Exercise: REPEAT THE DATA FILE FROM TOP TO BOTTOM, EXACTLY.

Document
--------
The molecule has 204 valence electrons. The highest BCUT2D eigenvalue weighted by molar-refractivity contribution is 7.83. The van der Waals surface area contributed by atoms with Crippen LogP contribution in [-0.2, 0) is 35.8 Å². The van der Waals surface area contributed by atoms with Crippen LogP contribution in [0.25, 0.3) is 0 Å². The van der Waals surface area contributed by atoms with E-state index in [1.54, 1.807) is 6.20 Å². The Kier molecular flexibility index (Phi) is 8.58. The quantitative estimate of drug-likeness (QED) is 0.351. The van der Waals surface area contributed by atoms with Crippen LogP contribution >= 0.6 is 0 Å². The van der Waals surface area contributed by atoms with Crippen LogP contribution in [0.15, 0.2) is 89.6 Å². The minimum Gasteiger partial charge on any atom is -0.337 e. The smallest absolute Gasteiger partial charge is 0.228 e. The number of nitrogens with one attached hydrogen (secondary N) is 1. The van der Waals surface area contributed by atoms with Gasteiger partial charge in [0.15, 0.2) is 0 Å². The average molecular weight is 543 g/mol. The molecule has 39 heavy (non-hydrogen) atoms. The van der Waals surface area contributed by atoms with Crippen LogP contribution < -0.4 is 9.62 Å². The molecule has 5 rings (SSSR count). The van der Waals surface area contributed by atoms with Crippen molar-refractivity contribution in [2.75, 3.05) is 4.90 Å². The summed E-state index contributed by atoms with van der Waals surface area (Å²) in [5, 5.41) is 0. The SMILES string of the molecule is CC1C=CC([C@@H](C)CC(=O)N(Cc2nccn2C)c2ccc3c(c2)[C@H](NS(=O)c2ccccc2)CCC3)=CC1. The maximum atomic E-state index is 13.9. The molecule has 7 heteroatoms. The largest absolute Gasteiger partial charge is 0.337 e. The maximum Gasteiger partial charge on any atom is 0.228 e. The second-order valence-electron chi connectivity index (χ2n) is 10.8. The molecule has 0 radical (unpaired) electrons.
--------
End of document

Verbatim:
The molecule has 204 valence electrons. The highest BCUT2D eigenvalue weighted by molar-refractivity contribution is 7.83. The van der Waals surface area contributed by atoms with Crippen LogP contribution in [-0.2, 0) is 35.8 Å². The van der Waals surface area contributed by atoms with Crippen LogP contribution in [0.25, 0.3) is 0 Å². The van der Waals surface area contributed by atoms with E-state index in [1.54, 1.807) is 6.20 Å². The Kier molecular flexibility index (Phi) is 8.58. The quantitative estimate of drug-likeness (QED) is 0.351. The van der Waals surface area contributed by atoms with Crippen LogP contribution >= 0.6 is 0 Å². The van der Waals surface area contributed by atoms with Crippen LogP contribution in [0.15, 0.2) is 89.6 Å². The minimum Gasteiger partial charge on any atom is -0.337 e. The smallest absolute Gasteiger partial charge is 0.228 e. The number of nitrogens with one attached hydrogen (secondary N) is 1. The van der Waals surface area contributed by atoms with Gasteiger partial charge in [0.15, 0.2) is 0 Å². The average molecular weight is 543 g/mol. The molecule has 39 heavy (non-hydrogen) atoms. The van der Waals surface area contributed by atoms with Crippen LogP contribution < -0.4 is 9.62 Å². The molecule has 5 rings (SSSR count). The van der Waals surface area contributed by atoms with Crippen molar-refractivity contribution in [2.75, 3.05) is 4.90 Å². The summed E-state index contributed by atoms with van der Waals surface area (Å²) in [5, 5.41) is 0. The SMILES string of the molecule is CC1C=CC([C@@H](C)CC(=O)N(Cc2nccn2C)c2ccc3c(c2)[C@H](NS(=O)c2ccccc2)CCC3)=CC1. The maximum atomic E-state index is 13.9. The molecule has 7 heteroatoms. The largest absolute Gasteiger partial charge is 0.337 e. The maximum Gasteiger partial charge on any atom is 0.228 e. The second-order valence-electron chi connectivity index (χ2n) is 10.8. The molecule has 0 radical (unpaired) electrons.